The Linux Mint project today announced that some of their servers are seeing heavy traffic and will probably experience significant delays. They are urging users to switch mirrors in their Software Sources until the crisis is resolved. In other Mint news, those of us waiting for the updated images or system updates for our KDE versions will probably have to keep waiting into the new year because of the holidays and persistent bugs.

In other Linux news:

* Parsix GNU/Linux 7.0 - a desktop Debian distribution (in this week's DWW)

* Kali Linux review

* Best Xfce distro of 2014

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Google's Software Removal Tool Keeps Chrome Humming Properly

Monday 15th of December 2014 04:42:05 PM

One of the ways in which Google has been preserving the purity of its Chrome browser is to carefully police what kinds of extensions will work with it. In late 2013, Google decreed that the longstanding Netscape Plug-in API (NPAPI), which extensions have worked with for many years, is the source of many problems. Google has also delivered an update on its plan to remove NPAPI from Chrome.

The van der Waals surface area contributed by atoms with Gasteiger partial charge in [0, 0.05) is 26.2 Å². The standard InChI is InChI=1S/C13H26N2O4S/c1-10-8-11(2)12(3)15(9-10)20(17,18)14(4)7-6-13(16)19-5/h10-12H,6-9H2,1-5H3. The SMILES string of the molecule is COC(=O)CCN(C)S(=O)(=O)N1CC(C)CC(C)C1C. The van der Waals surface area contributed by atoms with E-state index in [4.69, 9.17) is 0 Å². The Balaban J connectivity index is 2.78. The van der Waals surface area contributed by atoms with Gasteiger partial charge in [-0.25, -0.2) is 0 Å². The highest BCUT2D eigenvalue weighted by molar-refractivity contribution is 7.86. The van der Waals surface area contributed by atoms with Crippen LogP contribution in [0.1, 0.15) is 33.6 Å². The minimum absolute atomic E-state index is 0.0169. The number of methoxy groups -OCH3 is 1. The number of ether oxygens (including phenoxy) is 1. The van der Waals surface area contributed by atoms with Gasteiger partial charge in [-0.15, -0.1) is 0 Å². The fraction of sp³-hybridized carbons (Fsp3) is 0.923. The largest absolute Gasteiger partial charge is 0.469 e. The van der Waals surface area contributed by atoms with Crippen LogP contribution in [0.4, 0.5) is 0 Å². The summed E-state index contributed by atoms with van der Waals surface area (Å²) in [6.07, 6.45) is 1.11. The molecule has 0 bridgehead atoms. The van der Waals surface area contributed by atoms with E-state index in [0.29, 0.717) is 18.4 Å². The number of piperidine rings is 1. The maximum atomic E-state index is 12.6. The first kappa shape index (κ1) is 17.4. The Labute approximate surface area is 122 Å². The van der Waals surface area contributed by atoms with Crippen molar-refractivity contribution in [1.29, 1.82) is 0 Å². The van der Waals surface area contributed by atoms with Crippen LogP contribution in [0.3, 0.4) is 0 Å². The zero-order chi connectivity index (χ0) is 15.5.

But there are also a lot of sketchy applications out there, and they can cause performance problems with Chrome as well. With that in mind, Google is out with the free, beta version of its  Software Removal Tool, which works on Windows at the moment. According to Google, it will “scan and remove software” that may cause problems with the Chrome browser. You just download and install it, and then you can launch it to perform scans on an ongoing basis.

Not only does the tool catch sketchy applications, but it detects homepage takeover tools and other borderline malware offerings that float around online.

One thing to beware of if you use the tool is that it can make it slightly too easy to reset all Chrome settings back to the default state.